I often have the feeling that even at the best of times literary criticism is fraudulent, since in the absence of any accepted standards whatever -- any external reference which can give meaning to the statement that such and such a book is "good" or "bad" -- every literary judgement consists in trumping up a set of rules to justify an instinctive preference. One's real reaction to a book, when one has a reaction at all, is usually "I like this book" or "I don't like it" and what follows is a rationalisation.
There are some authors who contend that meanings and values are "nothing but defense mechanisms, reaction formations and sublimations." But as for myself, I would not be willing to live merely for the sake of my "defense mechanisms," nor would I be ready to die merely for the sake of my "reaction formations.
Theirs is the customary human reaction when confronted with innovation: to flounder about attempting to adapt old responses to new situations or to simply condemn or ignore the harbingers of change--a practice refined by the Chinese emperors, who used to execute messengers bringing bad news. The new technological environments generate the most pain among those least prepared to alter their old value structures. The literati find the new electronic environment far more threatening than do those less committed to literacy as a way of life. When an individual or social group feels that its whole identity is jeopardized by social or psychic change, its natural reaction is to lash out in defensive fury. But for all their lamentations, the revolution has already taken place.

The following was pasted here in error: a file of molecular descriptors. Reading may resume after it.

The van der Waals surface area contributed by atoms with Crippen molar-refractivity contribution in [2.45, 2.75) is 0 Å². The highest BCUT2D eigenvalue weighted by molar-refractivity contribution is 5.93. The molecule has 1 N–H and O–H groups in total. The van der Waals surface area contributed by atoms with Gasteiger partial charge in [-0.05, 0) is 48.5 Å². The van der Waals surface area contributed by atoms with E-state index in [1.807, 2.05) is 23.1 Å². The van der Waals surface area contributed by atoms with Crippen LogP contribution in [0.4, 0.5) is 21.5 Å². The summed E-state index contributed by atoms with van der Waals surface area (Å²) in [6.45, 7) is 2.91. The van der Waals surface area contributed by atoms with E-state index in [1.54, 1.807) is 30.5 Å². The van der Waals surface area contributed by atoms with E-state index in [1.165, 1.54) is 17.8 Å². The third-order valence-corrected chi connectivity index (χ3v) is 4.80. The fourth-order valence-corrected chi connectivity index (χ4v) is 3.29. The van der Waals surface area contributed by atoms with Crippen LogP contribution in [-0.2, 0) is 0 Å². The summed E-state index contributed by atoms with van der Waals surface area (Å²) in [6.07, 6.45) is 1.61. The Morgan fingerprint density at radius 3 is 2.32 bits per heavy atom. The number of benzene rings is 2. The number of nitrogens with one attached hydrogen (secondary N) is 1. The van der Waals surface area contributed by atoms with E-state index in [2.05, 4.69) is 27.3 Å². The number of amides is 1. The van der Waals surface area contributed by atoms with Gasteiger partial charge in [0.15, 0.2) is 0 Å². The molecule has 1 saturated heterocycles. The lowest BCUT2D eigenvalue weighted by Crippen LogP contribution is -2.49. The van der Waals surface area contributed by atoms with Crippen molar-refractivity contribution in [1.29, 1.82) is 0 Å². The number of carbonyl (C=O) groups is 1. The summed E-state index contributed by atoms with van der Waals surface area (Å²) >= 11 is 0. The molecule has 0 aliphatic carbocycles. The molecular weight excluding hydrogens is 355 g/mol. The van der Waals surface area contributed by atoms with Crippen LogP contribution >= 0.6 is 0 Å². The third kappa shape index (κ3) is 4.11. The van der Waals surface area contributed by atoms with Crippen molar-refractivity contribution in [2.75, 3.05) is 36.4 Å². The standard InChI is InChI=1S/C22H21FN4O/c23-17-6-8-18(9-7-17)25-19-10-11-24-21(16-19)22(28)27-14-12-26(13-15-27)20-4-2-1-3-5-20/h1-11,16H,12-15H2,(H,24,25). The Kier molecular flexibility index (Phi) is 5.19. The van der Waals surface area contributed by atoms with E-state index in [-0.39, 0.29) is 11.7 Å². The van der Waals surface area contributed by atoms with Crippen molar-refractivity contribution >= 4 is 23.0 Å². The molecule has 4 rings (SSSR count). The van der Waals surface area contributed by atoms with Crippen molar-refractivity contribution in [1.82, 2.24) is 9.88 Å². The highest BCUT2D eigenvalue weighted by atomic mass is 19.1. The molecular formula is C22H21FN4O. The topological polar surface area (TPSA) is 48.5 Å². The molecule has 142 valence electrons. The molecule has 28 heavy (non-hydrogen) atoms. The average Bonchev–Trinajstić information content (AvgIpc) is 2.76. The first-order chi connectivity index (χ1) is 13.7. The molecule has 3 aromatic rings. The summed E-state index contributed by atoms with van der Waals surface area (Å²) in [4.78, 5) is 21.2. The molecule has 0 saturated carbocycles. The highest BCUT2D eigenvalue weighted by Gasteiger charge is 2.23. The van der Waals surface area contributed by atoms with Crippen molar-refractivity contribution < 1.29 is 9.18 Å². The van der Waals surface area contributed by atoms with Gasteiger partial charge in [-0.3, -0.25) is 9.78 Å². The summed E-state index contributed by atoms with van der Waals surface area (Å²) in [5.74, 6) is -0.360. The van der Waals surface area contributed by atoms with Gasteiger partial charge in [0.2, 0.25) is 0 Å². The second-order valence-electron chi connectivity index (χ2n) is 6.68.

For in spite of itself any movement that thinks and acts in terms of an ‘ism becomes so involved in reaction against other ‘isms that it is unwittingly controlled by them. For it then forms its principles by reaction against them instead of by a comprehensive, constructive survey of actual needs, problems, and possibilities.
It would be nice to think that the menacing aspects of North Korea were for display also, that the bombs and reactors were Potemkin showcases or bargaining chips. On the plane from Beijing I met a group of unsmiling Texan types wearing baseball caps. They were the 'in-country' team from the International Atomic Energy Agency, there to inspect and neutralize North Korea's plutonium rods. Not a nice job, but, as they say, someone has to do it. Speaking of the most controversial reactor at Yongbyon, one of the guys said, 'No sweat. She's shut down now.' Nice to know. But then, so is the rest of North Korean society shut down—animation suspended, all dead quiet on the set, endlessly awaiting not action (we hope) or even cameras, but light.